• Sensory experiences are also beneficial and can be built through product videos and product feature crops, which are 106% and 29% stronger in building this compared to any other experience dimension, respectively.

In addition, firms need to consider the customer experience when assessing their existing digital assets. Managers often default to a logic that suggests that if a design element exists in the firm’s digital inventory, it should be used on the page (a more-is-better approach). Yet we show that certain design elements can induce unfavorable customer experiences for specific products or brands. An essential part of the process is thus to also determine which elements not to use. If the firm does not already own certain design elements, our design guide suggests where it should allocate investments to produce valuable new elements. For example, investing in high-quality imagery can benefit any product or brand, but the most appropriate amounts of textual detail and linguistic style depend on the product type (search versus experience focus).

Our product page design guide can also inform contract negotiations between sellers and retailers. Many retailers offer premium content options that require additional financial investments from sellers. Amazon, for example, offers multiple, tiered categories (e.g., Basic A+ Content, Premium A+ Content) that provide access to more design elements or configurations. For some products, these investments grant access to necessary design elements. For other products, though, investing in premium content might not be needed or could even be disadvantageous. For example, premium content modules might support larger pictures and more visually stimulating content (e.g., scrolling pictures) but also restrict the number of characters available to describe product features and benefits. Such designs can induce more social or sensory experiences, but they likely are less effective at creating informative experiences. Thus, a lower-cost alternative may be more attractive to a seller that seeks to provide mainly informative experiences.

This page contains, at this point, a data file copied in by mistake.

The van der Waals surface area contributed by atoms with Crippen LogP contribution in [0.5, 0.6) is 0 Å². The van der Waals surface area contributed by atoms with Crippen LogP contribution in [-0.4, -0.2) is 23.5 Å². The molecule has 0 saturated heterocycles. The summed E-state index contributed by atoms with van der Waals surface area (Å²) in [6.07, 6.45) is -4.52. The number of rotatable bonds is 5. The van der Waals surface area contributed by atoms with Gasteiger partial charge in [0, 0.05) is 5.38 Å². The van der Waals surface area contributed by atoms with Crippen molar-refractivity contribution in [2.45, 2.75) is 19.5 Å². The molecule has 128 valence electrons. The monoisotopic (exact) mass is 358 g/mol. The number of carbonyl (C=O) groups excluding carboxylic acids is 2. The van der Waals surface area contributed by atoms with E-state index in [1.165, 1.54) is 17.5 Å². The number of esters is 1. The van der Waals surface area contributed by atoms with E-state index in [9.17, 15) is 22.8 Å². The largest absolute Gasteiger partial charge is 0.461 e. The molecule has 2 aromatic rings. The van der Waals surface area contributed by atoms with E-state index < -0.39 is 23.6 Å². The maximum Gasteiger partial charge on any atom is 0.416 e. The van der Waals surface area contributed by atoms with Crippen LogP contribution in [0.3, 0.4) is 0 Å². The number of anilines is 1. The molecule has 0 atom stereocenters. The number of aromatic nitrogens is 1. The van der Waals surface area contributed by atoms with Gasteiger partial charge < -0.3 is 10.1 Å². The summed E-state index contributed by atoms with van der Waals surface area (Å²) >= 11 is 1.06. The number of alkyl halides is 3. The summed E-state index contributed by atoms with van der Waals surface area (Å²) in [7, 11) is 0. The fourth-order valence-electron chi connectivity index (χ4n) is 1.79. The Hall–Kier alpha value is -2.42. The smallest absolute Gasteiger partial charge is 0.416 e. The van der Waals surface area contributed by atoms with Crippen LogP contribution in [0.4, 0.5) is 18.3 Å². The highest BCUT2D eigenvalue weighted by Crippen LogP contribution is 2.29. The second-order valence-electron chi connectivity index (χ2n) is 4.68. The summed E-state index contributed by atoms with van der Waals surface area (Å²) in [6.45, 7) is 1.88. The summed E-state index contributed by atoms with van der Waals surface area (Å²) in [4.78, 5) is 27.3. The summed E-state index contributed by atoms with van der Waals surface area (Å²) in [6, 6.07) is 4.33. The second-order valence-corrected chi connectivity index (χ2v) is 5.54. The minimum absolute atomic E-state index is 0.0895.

Our design guide is also relevant for retailers. The more conversions sellers generate on a retailer’s website, the greater its earnings. Yet retailers must provide an infrastructure to support the digital content and guarantee adequate page load and transaction speeds. Helping sellers build effective pages, as efficiently as possible, is in the retailer’s best interest. With our design guide, retailers might develop tutorials to help sellers improve the effectiveness of their product pages, as well as recommend available design elements to those sellers based on the products and brands that they market. This approach could improve conversions and customer loyalty and reduce storage demands by decreasing ineffective content. With our design guide and a dedicated customer experience mindset, sellers and retailers can work together strategically to maximize the performance of their product pages.

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From: Alexander Bleier, Colleen Harmeling, and Robert Palmatier, “Creating Effective Online Customer Experiences,” Journal of Marketing, 83 (March).

Go to the Journal of Marketing

Alexander Bleier is Associate Professor of Marketing, Frankfurt School of Finance & Management, Germany.

Colleen M. Harmeling is Assistant Professor of Marketing, Florida State University.

Robert W. Palmatier is Professor of Marketing and John C. Narver Chair in Business Administration, University of Washington, USA.